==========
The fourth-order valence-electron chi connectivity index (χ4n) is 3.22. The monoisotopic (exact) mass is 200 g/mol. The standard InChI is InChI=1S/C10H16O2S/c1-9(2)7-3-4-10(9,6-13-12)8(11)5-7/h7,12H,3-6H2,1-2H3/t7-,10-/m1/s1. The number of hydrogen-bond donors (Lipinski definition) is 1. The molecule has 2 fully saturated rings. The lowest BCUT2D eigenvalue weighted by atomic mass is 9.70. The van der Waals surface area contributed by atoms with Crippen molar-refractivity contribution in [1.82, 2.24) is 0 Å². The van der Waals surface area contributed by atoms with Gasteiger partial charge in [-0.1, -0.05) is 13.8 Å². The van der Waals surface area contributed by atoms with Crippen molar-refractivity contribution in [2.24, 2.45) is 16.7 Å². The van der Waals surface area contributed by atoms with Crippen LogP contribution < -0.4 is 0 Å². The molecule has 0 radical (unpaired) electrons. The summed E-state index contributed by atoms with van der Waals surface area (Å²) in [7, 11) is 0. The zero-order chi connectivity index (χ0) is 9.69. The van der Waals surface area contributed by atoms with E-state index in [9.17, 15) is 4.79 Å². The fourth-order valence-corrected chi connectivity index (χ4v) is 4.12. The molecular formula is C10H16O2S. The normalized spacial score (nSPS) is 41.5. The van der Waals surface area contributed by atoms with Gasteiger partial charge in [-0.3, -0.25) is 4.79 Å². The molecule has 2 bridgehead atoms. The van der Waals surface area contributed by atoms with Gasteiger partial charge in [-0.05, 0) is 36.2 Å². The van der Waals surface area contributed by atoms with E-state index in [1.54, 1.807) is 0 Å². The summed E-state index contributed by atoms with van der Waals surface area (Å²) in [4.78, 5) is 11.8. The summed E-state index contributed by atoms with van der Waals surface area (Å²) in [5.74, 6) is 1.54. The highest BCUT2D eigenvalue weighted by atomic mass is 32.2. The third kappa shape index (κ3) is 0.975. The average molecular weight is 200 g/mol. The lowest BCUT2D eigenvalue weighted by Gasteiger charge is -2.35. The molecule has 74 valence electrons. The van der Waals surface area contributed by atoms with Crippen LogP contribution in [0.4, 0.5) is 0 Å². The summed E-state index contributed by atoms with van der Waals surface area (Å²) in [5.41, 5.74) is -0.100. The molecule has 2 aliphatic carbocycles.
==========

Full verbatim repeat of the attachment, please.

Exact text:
The fourth-order valence-electron chi connectivity index (χ4n) is 3.22. The monoisotopic (exact) mass is 200 g/mol. The standard InChI is InChI=1S/C10H16O2S/c1-9(2)7-3-4-10(9,6-13-12)8(11)5-7/h7,12H,3-6H2,1-2H3/t7-,10-/m1/s1. The number of hydrogen-bond donors (Lipinski definition) is 1. The molecule has 2 fully saturated rings. The lowest BCUT2D eigenvalue weighted by atomic mass is 9.70. The van der Waals surface area contributed by atoms with Crippen molar-refractivity contribution in [1.82, 2.24) is 0 Å². The van der Waals surface area contributed by atoms with Gasteiger partial charge in [-0.1, -0.05) is 13.8 Å². The van der Waals surface area contributed by atoms with Crippen molar-refractivity contribution in [2.24, 2.45) is 16.7 Å². The van der Waals surface area contributed by atoms with Crippen LogP contribution < -0.4 is 0 Å². The molecule has 0 radical (unpaired) electrons. The summed E-state index contributed by atoms with van der Waals surface area (Å²) in [7, 11) is 0. The zero-order chi connectivity index (χ0) is 9.69. The van der Waals surface area contributed by atoms with E-state index in [9.17, 15) is 4.79 Å². The fourth-order valence-corrected chi connectivity index (χ4v) is 4.12. The molecular formula is C10H16O2S. The normalized spacial score (nSPS) is 41.5. The van der Waals surface area contributed by atoms with Gasteiger partial charge in [-0.3, -0.25) is 4.79 Å². The molecule has 2 bridgehead atoms. The van der Waals surface area contributed by atoms with Gasteiger partial charge in [-0.05, 0) is 36.2 Å². The van der Waals surface area contributed by atoms with E-state index in [1.54, 1.807) is 0 Å². The summed E-state index contributed by atoms with van der Waals surface area (Å²) in [4.78, 5) is 11.8. The summed E-state index contributed by atoms with van der Waals surface area (Å²) in [5.74, 6) is 1.54. The highest BCUT2D eigenvalue weighted by atomic mass is 32.2. The third kappa shape index (κ3) is 0.975. The average molecular weight is 200 g/mol. The lowest BCUT2D eigenvalue weighted by Gasteiger charge is -2.35. The molecule has 74 valence electrons. The van der Waals surface area contributed by atoms with Crippen LogP contribution in [0.4, 0.5) is 0 Å². The summed E-state index contributed by atoms with van der Waals surface area (Å²) in [5.41, 5.74) is -0.100. The molecule has 2 aliphatic carbocycles.